Human beings themselves are mostly responsible for this climate change. Burning of too much fossil fuel—coal, oil and gas—and destroying forest cover are among main the causes. Maldives is already constructing a seawall in its most populous island to protect it from coastal tragedy. Probably, India, Pakistan, Sri Lanka and Bangladesh have to follow suit for the protection of coastal zones. Deforestation of Nepalese mountains, for example, causes flood havoc each year in Tarai, India and Bangladesh. Earlier this year, floods in Pakistan, Tarai and Gangetic plains killed many, wounded others and devastated fertile lands. The sovereignty of state did not offer security to people engaged in agriculture, industry and trade. When environmental security is transnational in nature national separateness cannot alone become a rational solution. Coordination of national, regional and international policies is essential to respond to climate change.


The security in a wider sense requires reviewing a wide range of consequences of climate change for human livelihoods, insecurity of monsoon predictions affecting agricultural, hydropower, disease pattern and subjective insecurity in facing the future with confidence. The implications of climate change have also direct and indirect effects on violent armed conflict of different kinds such as human displacements, migration, interstate war, civil war, non-state group conflict and political instability. Nepal already experiences the effects of climate change in areas like loss of Himalayan glaciers, shortage of water supply, danger of glacial lake burst of the sort  of Chho Rolpa, extreme weather events, fragile ecosystem, urban pollution, deforestation,  over digging of mountains and rocks for sand and stones in Churia hills causing soil erosion, etc. They are eroding natural shield affecting production and food supply. The emission of greenhouse gases from Nepal is small. It also has considerable opportunities to attract foreign investment in Clean Development Mechanism project including hydropower development to meet domestic needs of energy and irrigation and demand of power in northern India. A cooperative approach to development assures mutual security. An entirely rational approach to South Asian security is somewhat outdated as global climate change requires global policy response.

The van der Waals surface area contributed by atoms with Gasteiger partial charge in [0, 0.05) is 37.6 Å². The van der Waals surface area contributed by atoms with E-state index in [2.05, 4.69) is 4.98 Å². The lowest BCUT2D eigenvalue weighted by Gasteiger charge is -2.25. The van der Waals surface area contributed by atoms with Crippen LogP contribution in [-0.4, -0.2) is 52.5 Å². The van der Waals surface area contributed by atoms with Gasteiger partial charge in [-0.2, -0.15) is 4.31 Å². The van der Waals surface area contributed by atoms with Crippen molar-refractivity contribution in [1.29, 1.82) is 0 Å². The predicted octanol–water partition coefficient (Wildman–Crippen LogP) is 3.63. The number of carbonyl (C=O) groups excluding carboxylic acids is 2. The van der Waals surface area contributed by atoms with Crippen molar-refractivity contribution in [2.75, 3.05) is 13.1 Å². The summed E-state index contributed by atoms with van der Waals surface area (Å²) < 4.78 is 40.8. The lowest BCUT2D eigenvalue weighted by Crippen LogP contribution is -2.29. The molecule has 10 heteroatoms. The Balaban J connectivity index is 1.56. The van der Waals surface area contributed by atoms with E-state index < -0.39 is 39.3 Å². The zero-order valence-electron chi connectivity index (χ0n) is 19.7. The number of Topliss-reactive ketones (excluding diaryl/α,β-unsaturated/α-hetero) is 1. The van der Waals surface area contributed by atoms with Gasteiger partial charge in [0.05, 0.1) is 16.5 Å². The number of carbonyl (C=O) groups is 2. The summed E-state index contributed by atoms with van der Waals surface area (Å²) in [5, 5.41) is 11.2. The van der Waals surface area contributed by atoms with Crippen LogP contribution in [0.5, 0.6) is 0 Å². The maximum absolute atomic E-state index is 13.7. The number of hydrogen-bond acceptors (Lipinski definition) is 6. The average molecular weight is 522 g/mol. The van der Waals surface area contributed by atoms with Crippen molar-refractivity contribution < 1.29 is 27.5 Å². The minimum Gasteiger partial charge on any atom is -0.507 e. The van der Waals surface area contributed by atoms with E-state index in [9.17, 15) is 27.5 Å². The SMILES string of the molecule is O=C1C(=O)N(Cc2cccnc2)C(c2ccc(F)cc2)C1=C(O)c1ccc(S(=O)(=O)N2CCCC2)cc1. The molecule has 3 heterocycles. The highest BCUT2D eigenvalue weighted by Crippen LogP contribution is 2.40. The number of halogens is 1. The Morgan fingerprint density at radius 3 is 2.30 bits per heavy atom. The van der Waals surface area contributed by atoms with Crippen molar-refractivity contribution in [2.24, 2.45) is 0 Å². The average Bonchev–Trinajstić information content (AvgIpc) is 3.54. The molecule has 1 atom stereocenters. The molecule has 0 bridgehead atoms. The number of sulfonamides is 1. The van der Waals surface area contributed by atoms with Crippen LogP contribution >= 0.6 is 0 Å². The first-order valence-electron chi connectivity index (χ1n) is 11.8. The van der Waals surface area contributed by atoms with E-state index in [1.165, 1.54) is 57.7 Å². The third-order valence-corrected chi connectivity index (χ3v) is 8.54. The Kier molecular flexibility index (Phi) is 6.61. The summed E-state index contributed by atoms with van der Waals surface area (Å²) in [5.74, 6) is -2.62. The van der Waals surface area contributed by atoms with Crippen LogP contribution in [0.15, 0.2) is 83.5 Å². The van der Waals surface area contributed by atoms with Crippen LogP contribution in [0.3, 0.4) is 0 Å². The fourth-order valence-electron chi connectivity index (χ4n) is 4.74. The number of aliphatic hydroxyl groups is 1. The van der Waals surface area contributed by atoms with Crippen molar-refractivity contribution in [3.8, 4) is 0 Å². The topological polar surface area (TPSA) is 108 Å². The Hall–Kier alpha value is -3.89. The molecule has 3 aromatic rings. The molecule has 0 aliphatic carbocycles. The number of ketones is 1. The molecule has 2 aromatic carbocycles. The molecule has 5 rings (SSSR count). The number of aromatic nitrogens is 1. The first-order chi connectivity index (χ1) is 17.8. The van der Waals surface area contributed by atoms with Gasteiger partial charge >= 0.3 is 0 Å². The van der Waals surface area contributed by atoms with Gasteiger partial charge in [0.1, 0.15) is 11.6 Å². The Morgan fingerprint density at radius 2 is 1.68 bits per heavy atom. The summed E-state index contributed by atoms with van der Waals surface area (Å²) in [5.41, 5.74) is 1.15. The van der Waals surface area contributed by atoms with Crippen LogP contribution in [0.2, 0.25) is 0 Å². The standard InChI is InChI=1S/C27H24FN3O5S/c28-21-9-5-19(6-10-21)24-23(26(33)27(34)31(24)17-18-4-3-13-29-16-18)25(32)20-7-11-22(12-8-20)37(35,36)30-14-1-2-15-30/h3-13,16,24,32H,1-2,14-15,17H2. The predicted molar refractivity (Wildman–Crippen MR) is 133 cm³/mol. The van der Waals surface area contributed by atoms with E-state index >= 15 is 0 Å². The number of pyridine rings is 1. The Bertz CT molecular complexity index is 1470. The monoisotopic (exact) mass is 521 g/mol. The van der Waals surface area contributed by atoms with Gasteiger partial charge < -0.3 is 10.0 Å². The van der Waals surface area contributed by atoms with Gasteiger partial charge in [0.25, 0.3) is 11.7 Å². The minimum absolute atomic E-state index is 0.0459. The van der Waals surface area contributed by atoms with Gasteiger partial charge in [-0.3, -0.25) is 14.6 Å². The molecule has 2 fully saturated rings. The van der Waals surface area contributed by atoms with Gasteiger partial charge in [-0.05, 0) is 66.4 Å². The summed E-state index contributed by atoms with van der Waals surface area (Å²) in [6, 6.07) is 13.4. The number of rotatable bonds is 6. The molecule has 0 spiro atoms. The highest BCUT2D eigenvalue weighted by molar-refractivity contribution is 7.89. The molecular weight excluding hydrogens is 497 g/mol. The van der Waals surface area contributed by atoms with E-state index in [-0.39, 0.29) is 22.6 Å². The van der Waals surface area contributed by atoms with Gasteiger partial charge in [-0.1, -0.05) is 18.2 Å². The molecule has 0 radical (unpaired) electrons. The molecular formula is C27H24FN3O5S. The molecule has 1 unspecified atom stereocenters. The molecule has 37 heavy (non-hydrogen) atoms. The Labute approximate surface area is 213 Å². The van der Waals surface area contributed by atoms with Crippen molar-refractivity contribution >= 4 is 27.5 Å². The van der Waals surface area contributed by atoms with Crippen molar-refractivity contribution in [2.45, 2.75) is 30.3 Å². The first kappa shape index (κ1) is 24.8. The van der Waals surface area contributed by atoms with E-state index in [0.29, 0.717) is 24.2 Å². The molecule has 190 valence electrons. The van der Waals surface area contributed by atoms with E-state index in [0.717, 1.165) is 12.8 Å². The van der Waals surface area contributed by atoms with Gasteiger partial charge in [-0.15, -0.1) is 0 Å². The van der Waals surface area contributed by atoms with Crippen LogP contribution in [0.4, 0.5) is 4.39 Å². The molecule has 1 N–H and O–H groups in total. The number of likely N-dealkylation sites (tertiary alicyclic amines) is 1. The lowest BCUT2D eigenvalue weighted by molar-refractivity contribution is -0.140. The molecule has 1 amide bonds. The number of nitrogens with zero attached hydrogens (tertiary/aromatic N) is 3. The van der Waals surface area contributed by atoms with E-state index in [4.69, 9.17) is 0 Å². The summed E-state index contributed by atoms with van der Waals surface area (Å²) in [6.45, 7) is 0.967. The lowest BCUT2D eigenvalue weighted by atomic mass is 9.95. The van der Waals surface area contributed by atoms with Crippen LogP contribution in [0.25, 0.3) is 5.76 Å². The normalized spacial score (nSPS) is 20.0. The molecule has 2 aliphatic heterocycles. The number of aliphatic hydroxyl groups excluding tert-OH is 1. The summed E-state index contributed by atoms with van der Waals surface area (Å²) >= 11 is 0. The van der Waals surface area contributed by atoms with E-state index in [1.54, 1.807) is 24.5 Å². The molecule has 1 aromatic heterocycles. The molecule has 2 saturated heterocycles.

Urgency to Act
Sustainable development path is one way to shift from the consumption of fossil fuels (coal, old and gas) to alternative source of energy (solar, water, wind and biomass).  South Asian leaders have to upgrade the policy making and institutional capacity to address climate change by marking a transition to a low-carbon economy and to scale up interregional cooperation in hydropower, river management, flood data monitoring, etc and strive to do no harm to nature.
Dahal is Head, FES Nepal Office